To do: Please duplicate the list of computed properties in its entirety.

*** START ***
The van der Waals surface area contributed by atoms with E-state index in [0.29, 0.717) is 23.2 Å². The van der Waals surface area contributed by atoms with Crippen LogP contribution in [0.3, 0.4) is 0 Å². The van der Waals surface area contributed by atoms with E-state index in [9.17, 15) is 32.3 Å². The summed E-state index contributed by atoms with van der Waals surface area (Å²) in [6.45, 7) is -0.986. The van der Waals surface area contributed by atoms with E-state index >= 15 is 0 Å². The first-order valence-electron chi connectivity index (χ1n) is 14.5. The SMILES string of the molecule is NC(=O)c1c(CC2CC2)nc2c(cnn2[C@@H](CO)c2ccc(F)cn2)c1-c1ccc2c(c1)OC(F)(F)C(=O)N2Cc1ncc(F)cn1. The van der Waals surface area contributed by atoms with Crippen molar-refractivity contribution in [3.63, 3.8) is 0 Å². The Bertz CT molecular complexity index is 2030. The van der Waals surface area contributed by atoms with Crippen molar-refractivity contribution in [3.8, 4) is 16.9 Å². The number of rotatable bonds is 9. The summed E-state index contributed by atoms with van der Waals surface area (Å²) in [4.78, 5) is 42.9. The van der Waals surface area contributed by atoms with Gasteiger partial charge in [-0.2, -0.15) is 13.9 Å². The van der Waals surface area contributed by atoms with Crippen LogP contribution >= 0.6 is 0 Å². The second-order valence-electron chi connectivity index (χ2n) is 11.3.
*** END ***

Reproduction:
The van der Waals surface area contributed by atoms with E-state index in [0.29, 0.717) is 23.2 Å². The van der Waals surface area contributed by atoms with Crippen LogP contribution in [0.3, 0.4) is 0 Å². The van der Waals surface area contributed by atoms with E-state index in [9.17, 15) is 32.3 Å². The summed E-state index contributed by atoms with van der Waals surface area (Å²) in [6.45, 7) is -0.986. The van der Waals surface area contributed by atoms with E-state index >= 15 is 0 Å². The first-order valence-electron chi connectivity index (χ1n) is 14.5. The SMILES string of the molecule is NC(=O)c1c(CC2CC2)nc2c(cnn2[C@@H](CO)c2ccc(F)cn2)c1-c1ccc2c(c1)OC(F)(F)C(=O)N2Cc1ncc(F)cn1. The van der Waals surface area contributed by atoms with Crippen molar-refractivity contribution in [3.63, 3.8) is 0 Å². The Bertz CT molecular complexity index is 2030. The van der Waals surface area contributed by atoms with Crippen molar-refractivity contribution in [3.8, 4) is 16.9 Å². The number of rotatable bonds is 9. The summed E-state index contributed by atoms with van der Waals surface area (Å²) in [4.78, 5) is 42.9. The van der Waals surface area contributed by atoms with Gasteiger partial charge in [-0.2, -0.15) is 13.9 Å². The van der Waals surface area contributed by atoms with Crippen LogP contribution >= 0.6 is 0 Å². The second-order valence-electron chi connectivity index (χ2n) is 11.3.